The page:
Cody Jephcote’s fantasy foraging

Art by Cody Jephcote will be on display at Pathways through the month of January. —Gabrielle Mannino

Cody Jephcote of West Tisbury is an artist of opportunity — not at all in the negative sense of the word. He doesn’t seek opportunities to promote himself or his art; entirely the opposite, in fact. Opportunity comes into play in the creation of his work. Mr. Jephcote relies almost entirely on found objects for his artwork.

Whether he’s working in three dimensions or two, just about everything that makes up a piece was scavenged from somewhere. The artist, who is perhaps best known for his sculptural assemblages, currently has about a dozen mixed-media paintings hanging at the Pathways venue at the Chilmark Tavern.

The colorful images are made up of a combination of photos from books and magazines with ink and acrylic additions. They have an otherworldly feeling to them. Anatomical images and faces are paired with mechanical parts to create a world of fantasy. “Dada and surrealism are big inspirations for my work,” says the artist.

The same sort of fantastical theme can be found in Mr. Jephcote’s found object assemblages. Mechanical parts, metal objects, bones, and plants combine to form vaguely human or animal constructions. The artist notes that he leaves the interpretation up to the viewer.

“For me, my collages and my sculptures are one and the same thing,” says Mr. Jephcote, referring to the organic process in which the pieces come together. “I start out with a rough idea; it sort of evolves as it’s made.”

Mr. Jephcote started off using driftwood, rocks, and shells to create impermanent sculptures on the beach. With the eye of a scavenger, he then started collecting odds and ends that he would find along the road or in dumpsters or junk piles. Describing some of his construction materials, the artist lists an old cage from a kerosene heater, the motor from an electric mixer, wire, washers, bendable table lamps, kitchen utensils, a car muffler, animal bones, broken garden furniture, bits of farm equipment, and a bicycle seat.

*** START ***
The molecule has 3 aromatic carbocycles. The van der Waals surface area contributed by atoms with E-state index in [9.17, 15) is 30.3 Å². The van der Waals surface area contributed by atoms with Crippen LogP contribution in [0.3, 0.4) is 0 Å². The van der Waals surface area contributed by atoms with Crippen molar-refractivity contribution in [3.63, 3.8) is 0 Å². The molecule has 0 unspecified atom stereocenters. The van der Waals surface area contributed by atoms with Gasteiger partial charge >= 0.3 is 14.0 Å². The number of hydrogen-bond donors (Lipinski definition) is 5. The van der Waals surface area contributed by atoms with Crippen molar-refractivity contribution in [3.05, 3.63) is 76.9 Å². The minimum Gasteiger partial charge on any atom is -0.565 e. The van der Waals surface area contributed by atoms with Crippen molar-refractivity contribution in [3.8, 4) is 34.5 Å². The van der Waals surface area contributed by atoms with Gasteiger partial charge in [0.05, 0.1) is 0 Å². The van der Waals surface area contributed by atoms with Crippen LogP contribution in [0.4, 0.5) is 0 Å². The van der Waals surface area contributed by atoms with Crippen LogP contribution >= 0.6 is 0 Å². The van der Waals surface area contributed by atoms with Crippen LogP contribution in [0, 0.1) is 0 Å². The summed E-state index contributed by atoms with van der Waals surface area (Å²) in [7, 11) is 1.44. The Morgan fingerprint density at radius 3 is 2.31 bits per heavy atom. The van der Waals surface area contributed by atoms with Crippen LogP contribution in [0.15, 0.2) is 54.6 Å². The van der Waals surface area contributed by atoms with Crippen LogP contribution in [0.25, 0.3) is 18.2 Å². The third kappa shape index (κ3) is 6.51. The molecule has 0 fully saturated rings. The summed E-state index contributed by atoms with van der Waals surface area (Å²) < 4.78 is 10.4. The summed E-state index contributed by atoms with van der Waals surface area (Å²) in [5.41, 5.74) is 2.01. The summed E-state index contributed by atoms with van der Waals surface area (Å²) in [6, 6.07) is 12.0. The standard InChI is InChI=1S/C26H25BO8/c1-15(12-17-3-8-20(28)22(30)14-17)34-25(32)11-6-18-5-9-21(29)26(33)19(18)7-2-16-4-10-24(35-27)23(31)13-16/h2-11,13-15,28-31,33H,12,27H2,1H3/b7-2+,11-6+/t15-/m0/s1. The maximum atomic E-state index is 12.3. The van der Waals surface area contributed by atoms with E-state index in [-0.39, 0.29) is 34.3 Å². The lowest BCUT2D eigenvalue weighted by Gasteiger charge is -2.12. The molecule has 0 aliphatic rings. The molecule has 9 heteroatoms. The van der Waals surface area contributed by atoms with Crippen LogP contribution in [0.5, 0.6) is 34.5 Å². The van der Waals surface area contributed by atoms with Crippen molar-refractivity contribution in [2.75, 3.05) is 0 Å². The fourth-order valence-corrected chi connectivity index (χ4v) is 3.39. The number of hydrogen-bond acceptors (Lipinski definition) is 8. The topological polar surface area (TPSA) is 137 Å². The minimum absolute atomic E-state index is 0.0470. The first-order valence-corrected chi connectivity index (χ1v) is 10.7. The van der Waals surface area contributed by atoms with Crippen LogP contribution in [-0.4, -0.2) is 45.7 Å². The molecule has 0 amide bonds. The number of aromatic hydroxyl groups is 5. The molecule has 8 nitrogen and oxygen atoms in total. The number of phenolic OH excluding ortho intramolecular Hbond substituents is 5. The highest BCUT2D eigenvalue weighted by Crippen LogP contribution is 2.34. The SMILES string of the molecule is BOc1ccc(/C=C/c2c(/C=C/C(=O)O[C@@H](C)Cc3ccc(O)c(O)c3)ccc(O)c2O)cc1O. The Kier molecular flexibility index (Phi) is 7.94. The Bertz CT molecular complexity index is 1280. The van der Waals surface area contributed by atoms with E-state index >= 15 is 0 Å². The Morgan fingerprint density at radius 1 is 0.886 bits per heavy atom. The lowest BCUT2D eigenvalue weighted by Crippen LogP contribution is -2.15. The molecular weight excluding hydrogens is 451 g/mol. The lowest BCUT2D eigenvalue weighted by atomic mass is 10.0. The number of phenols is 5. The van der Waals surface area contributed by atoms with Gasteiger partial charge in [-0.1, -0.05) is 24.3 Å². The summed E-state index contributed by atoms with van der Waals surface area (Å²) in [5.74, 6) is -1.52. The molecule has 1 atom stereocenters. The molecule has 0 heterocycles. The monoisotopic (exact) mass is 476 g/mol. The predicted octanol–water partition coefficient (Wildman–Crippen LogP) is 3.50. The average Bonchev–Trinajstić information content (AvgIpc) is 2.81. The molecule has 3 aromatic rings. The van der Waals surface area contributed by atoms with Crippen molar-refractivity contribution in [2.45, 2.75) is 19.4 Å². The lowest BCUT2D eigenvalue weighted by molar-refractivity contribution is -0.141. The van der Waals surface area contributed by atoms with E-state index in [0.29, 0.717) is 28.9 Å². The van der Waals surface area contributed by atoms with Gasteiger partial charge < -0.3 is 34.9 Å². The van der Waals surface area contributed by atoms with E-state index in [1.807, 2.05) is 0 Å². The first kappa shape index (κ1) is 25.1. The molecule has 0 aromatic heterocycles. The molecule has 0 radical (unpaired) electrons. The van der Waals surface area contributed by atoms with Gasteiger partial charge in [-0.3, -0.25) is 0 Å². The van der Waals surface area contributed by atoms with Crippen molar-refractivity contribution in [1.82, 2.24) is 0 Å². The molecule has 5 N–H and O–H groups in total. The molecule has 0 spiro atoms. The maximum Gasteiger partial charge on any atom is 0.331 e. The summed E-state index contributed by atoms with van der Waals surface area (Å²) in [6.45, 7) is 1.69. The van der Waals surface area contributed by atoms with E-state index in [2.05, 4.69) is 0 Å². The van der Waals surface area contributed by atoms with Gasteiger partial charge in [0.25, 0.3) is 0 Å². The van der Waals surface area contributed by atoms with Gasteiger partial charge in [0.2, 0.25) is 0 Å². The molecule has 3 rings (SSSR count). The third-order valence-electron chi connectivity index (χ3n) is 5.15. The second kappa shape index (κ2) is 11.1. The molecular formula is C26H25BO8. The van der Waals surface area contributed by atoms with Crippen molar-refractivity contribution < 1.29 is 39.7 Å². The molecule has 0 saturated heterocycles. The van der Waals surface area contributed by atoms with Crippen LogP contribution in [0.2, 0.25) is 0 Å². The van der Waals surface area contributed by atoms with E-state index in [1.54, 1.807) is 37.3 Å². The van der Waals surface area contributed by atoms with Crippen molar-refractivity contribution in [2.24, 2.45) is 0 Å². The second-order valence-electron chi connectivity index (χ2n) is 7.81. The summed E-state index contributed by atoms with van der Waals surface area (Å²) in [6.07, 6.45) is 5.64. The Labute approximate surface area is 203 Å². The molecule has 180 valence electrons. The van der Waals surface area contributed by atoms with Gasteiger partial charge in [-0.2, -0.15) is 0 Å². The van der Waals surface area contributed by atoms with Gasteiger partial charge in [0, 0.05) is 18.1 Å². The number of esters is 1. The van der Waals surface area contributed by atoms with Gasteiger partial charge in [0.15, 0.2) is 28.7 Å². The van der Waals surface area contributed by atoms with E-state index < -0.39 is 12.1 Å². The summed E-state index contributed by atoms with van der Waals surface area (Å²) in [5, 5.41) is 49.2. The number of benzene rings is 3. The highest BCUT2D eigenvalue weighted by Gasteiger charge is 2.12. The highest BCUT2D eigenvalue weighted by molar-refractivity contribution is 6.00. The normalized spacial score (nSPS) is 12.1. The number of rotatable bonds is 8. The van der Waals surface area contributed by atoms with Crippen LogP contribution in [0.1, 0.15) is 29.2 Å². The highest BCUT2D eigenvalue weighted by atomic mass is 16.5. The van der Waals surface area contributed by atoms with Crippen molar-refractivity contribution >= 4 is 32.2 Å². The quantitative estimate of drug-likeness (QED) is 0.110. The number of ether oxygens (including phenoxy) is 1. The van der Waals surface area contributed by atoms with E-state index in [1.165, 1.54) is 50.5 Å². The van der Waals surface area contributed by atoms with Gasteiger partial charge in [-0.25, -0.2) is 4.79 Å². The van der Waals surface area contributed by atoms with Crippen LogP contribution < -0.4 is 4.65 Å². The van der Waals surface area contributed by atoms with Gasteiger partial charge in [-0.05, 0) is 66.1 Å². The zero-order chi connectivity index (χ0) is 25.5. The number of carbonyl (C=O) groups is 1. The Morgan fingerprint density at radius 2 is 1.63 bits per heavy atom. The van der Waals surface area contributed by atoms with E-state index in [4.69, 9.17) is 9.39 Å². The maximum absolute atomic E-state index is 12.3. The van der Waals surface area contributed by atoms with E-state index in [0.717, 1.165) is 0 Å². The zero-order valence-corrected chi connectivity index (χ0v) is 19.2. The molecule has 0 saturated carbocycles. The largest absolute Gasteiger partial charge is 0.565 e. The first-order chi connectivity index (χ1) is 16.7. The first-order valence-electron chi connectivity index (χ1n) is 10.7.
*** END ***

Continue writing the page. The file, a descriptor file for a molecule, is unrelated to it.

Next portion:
He gathers his treasures on walks along the roadside, during dumpster dives, or on trips to thrift shops and the Dumptique.

Drawing from this cache of broken, discarded, and disassembled items, Mr. Jephcote began by creating scarecrows for the Charter School to display outside Island businesses. At this point he has constructed around 50 sculptural pieces — a number of which were displayed at the West Tisbury library in 2016. Mr. Jephcote’s work has also been featured at the Workshop Gallery, the Tashmoo Spring building, the Oak Bluffs library, and Mocha Mott’s.

Mr. Jephcote was born and raised in the English Midlands. He traveled around the world before landing in London, where he met up with a group of students from Evergreen State College in Washington State. He moved to Washington, where he met more Evergreen students, including Rebecca Gilbert of the Native Earth Teaching Farm in West Tisbury. Around 1982 he visited the Vineyard, and has been here ever since, working as a gardener.

Even though he has had no art school training, Mr. Jephcote clearly has the eye of an artist and a very inventive spirit. He seems to enjoy the collecting process as much as the creation. “I walk along the road and see things that people have thrown out or that have fallen off cars,” he says. “I’m using materials that are not necessarily traditional ones. I depend on happy accidents and chance encounters.”

Although he describes his work as surrealism, Mr. Jephcote is hesitant to ascribe any sort of theme or message to his assemblages and mixed-media creations. “When I’m making things, I’m not really thinking about what it will develop into. It’s just a riff that I go with. They’re generally vague enough that people make their own stories.

“I have a love-hate relationship with art,” he says. “What it means and what people think that it means.”

Check out Mr. Jephcote’s work at Pathways through the month of January, and decide for yourself.

This article by Gwyn McAllister originally appeared on